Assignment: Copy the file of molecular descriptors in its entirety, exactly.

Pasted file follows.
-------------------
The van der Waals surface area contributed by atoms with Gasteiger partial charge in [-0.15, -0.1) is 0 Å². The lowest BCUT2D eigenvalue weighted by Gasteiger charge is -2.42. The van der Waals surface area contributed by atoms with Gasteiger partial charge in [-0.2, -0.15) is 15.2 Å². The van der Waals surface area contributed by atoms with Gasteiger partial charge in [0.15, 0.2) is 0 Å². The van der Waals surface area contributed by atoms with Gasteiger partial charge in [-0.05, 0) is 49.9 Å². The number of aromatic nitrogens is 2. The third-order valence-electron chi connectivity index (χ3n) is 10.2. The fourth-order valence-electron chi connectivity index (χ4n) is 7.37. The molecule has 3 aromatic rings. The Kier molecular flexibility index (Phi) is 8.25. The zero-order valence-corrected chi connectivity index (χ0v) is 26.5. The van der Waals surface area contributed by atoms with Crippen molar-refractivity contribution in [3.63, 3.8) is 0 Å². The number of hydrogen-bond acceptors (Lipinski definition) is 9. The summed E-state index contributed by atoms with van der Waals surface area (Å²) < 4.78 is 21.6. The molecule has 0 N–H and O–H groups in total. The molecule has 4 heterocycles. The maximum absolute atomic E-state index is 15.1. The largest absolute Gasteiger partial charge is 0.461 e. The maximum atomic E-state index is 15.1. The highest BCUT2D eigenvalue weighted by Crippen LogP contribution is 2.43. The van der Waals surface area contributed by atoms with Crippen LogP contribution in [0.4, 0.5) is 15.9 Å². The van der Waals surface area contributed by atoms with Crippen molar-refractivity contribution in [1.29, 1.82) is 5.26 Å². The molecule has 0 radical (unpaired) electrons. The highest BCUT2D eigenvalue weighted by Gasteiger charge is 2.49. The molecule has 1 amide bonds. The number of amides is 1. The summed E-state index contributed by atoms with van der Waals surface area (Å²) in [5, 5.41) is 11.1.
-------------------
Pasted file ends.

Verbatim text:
The van der Waals surface area contributed by atoms with Gasteiger partial charge in [-0.15, -0.1) is 0 Å². The lowest BCUT2D eigenvalue weighted by Gasteiger charge is -2.42. The van der Waals surface area contributed by atoms with Gasteiger partial charge in [-0.2, -0.15) is 15.2 Å². The van der Waals surface area contributed by atoms with Gasteiger partial charge in [0.15, 0.2) is 0 Å². The van der Waals surface area contributed by atoms with Gasteiger partial charge in [-0.05, 0) is 49.9 Å². The number of aromatic nitrogens is 2. The third-order valence-electron chi connectivity index (χ3n) is 10.2. The fourth-order valence-electron chi connectivity index (χ4n) is 7.37. The molecule has 3 aromatic rings. The Kier molecular flexibility index (Phi) is 8.25. The zero-order valence-corrected chi connectivity index (χ0v) is 26.5. The van der Waals surface area contributed by atoms with Crippen molar-refractivity contribution in [3.63, 3.8) is 0 Å². The number of hydrogen-bond acceptors (Lipinski definition) is 9. The summed E-state index contributed by atoms with van der Waals surface area (Å²) < 4.78 is 21.6. The molecule has 0 N–H and O–H groups in total. The molecule has 4 heterocycles. The maximum absolute atomic E-state index is 15.1. The largest absolute Gasteiger partial charge is 0.461 e. The maximum atomic E-state index is 15.1. The highest BCUT2D eigenvalue weighted by Crippen LogP contribution is 2.43. The van der Waals surface area contributed by atoms with Crippen LogP contribution in [0.4, 0.5) is 15.9 Å². The van der Waals surface area contributed by atoms with Crippen molar-refractivity contribution in [1.29, 1.82) is 5.26 Å². The molecule has 0 radical (unpaired) electrons. The highest BCUT2D eigenvalue weighted by Gasteiger charge is 2.49. The molecule has 1 amide bonds. The number of amides is 1. The summed E-state index contributed by atoms with van der Waals surface area (Å²) in [5, 5.41) is 11.1.